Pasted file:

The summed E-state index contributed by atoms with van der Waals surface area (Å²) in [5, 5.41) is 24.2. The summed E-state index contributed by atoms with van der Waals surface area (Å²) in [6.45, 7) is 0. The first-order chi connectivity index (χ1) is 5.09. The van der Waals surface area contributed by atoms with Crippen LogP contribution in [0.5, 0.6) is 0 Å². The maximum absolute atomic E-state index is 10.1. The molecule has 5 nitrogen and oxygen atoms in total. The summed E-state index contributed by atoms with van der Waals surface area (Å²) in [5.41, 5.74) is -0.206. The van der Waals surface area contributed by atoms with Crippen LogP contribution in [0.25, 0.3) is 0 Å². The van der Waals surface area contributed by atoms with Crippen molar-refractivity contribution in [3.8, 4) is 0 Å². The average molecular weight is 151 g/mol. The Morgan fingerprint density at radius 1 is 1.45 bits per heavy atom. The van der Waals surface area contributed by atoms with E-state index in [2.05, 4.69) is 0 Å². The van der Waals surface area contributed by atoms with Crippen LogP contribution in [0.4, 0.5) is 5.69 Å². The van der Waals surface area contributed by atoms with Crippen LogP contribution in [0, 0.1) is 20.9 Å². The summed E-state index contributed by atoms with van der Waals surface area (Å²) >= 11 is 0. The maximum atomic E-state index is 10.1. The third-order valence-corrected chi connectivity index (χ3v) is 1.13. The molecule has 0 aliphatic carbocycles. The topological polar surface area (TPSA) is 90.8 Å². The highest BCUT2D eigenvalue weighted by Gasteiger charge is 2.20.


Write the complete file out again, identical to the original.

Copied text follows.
The summed E-state index contributed by atoms with van der Waals surface area (Å²) in [5, 5.41) is 24.2. The summed E-state index contributed by atoms with van der Waals surface area (Å²) in [6.45, 7) is 0. The first-order chi connectivity index (χ1) is 5.09. The van der Waals surface area contributed by atoms with Crippen LogP contribution in [0.5, 0.6) is 0 Å². The maximum absolute atomic E-state index is 10.1. The molecule has 5 nitrogen and oxygen atoms in total. The summed E-state index contributed by atoms with van der Waals surface area (Å²) in [5.41, 5.74) is -0.206. The van der Waals surface area contributed by atoms with Crippen LogP contribution in [0.25, 0.3) is 0 Å². The van der Waals surface area contributed by atoms with Crippen molar-refractivity contribution in [3.8, 4) is 0 Å². The average molecular weight is 151 g/mol. The Morgan fingerprint density at radius 1 is 1.45 bits per heavy atom. The van der Waals surface area contributed by atoms with E-state index in [2.05, 4.69) is 0 Å². The van der Waals surface area contributed by atoms with Crippen LogP contribution in [0.4, 0.5) is 5.69 Å². The van der Waals surface area contributed by atoms with Crippen LogP contribution in [0, 0.1) is 20.9 Å². The summed E-state index contributed by atoms with van der Waals surface area (Å²) >= 11 is 0. The maximum atomic E-state index is 10.1. The third-order valence-corrected chi connectivity index (χ3v) is 1.13. The molecule has 0 aliphatic carbocycles. The topological polar surface area (TPSA) is 90.8 Å². The highest BCUT2D eigenvalue weighted by Gasteiger charge is 2.20.